Songs On The Radio

If a driver of a standard automobile were to see a NASCAR race car, he could tell it was an automobile. However, he would notice many things that were different on it than what he had at home. A similar comparison could be made with turntables. Someone with a good home turntable would know what a broadcast turntable did. He might even be able to figure out how to operate it, but he would recognize that a broadcast turntable was a different animal from a home turntable.

The following video shows what an old broadcast turntable looks like. Before you play the video, look at the picture. The turntable has a 45 on it. Looking closely, you can see that the 45 is in a recessed area of the platter. That recess also includes a large spindle for 45’s in the center. The raised outer area of the platter is where an album would rest. Above the recessed 45 spindle is the standard spindle for albums.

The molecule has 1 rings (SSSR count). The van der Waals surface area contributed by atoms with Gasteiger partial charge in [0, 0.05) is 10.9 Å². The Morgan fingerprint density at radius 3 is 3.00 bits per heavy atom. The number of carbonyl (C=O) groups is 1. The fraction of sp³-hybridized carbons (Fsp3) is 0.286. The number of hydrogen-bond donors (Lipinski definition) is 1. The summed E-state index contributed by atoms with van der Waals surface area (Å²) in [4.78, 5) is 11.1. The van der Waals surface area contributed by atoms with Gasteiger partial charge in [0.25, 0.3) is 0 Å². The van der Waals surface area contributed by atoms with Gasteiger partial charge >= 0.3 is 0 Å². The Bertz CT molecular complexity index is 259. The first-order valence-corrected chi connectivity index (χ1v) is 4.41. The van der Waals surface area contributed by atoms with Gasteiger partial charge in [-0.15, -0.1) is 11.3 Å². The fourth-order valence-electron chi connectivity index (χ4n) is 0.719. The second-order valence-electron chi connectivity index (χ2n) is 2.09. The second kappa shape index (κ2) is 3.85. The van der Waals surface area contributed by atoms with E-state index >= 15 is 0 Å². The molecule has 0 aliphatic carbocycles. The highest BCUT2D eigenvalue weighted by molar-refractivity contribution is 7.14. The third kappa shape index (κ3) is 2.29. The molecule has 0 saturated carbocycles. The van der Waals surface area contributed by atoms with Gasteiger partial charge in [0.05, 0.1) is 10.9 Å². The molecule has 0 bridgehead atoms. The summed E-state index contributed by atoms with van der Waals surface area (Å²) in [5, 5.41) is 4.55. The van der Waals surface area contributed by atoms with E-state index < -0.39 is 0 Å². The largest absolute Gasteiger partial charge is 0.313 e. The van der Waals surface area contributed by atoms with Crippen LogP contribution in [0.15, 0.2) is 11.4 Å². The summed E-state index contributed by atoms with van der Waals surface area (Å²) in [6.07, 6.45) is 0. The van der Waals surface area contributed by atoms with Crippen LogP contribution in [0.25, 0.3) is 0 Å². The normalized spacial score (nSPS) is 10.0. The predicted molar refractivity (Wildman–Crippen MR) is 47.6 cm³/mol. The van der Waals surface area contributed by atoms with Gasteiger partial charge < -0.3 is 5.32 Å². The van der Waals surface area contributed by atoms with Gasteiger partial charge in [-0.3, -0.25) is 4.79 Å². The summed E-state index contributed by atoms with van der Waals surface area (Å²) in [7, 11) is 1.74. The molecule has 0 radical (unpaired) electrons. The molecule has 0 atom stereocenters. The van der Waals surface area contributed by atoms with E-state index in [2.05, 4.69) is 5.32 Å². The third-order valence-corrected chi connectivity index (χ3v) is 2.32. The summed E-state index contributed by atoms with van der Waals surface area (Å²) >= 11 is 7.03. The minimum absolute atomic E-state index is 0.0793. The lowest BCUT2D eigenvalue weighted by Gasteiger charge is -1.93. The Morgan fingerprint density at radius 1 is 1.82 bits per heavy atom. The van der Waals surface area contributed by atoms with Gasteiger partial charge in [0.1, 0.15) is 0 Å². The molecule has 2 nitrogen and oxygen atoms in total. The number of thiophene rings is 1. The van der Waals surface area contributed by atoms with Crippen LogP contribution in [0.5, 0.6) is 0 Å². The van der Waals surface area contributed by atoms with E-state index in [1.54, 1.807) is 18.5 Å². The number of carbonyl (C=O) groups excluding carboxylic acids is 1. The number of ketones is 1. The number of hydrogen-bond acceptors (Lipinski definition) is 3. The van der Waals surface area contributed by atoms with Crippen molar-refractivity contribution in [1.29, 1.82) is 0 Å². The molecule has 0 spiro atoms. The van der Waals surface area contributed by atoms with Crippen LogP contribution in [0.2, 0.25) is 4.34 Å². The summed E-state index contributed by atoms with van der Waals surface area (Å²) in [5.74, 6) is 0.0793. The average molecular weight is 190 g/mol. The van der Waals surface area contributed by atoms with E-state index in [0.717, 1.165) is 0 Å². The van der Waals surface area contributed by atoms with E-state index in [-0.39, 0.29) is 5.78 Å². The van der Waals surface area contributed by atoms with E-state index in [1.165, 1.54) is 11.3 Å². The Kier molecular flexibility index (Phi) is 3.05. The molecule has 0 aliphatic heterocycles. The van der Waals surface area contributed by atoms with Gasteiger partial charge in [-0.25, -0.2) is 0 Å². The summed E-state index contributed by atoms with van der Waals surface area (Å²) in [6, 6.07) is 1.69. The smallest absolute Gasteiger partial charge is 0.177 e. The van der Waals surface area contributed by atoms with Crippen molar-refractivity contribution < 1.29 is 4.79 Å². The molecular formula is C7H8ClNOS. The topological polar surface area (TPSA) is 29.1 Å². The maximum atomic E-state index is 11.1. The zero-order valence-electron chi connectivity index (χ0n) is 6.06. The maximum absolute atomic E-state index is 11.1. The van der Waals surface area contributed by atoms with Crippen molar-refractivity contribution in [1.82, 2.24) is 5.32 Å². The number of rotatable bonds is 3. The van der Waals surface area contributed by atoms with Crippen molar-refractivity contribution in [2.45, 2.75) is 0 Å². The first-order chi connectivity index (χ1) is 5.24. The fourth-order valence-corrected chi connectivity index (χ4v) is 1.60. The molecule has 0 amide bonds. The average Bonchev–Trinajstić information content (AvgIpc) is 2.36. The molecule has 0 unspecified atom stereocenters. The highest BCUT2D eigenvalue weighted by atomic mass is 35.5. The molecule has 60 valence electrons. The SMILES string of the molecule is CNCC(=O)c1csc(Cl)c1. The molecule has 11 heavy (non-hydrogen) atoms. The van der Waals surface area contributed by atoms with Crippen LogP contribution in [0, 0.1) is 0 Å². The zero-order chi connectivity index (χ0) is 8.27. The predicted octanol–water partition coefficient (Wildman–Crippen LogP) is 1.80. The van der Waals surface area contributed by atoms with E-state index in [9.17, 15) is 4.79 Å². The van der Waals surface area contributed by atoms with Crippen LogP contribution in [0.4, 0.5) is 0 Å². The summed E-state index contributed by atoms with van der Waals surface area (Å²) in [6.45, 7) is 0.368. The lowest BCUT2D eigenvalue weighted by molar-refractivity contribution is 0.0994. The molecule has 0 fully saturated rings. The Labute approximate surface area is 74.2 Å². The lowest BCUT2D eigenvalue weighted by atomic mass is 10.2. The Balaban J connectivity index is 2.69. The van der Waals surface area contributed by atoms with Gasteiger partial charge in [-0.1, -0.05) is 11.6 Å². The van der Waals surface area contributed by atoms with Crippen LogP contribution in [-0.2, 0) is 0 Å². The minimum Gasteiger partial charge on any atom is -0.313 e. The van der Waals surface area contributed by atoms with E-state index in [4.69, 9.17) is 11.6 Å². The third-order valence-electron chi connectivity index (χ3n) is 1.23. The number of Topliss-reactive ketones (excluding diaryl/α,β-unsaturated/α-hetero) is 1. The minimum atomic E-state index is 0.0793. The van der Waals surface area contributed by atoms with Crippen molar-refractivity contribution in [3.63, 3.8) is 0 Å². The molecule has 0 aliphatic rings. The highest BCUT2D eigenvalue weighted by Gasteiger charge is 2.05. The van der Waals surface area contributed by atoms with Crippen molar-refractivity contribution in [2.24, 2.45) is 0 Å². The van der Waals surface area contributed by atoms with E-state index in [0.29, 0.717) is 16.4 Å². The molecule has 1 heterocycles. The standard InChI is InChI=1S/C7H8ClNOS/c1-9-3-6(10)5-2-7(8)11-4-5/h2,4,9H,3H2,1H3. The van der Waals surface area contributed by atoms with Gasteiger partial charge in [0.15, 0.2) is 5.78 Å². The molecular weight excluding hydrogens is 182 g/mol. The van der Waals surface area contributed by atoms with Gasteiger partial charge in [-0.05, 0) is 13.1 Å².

The platters were very heavy and were driven by a rubber roller that transferred power from a high-torque motor. That motor allowed the turntable to come up to speed in about one-quarter of a turn at 45, one-third of a turn at 33. The shaft from the motor had three levels on it to provide the three different speeds. The speed control lever also had one or more neutral positions available that allowed the platter to be turned by hand.

Unlike the way the person who made the video would cue a record, I would put the turntable in to neutral. That allowed me to quickly cue up a 45 — literally in less than five seconds once the 45 was on the platter.

Tour of a broadcast turntable.

2 thoughts on “Songs On The Radio”

  1. That’s how we did it in the old days as well. Often the felt was loose so we could hold it instead of the disk when slip starting.

    1. Don’t know if I ever worked with a loose felt, but I have worked with a few that looked like the middle of a grass football field after a game during a heavy rainstorm.

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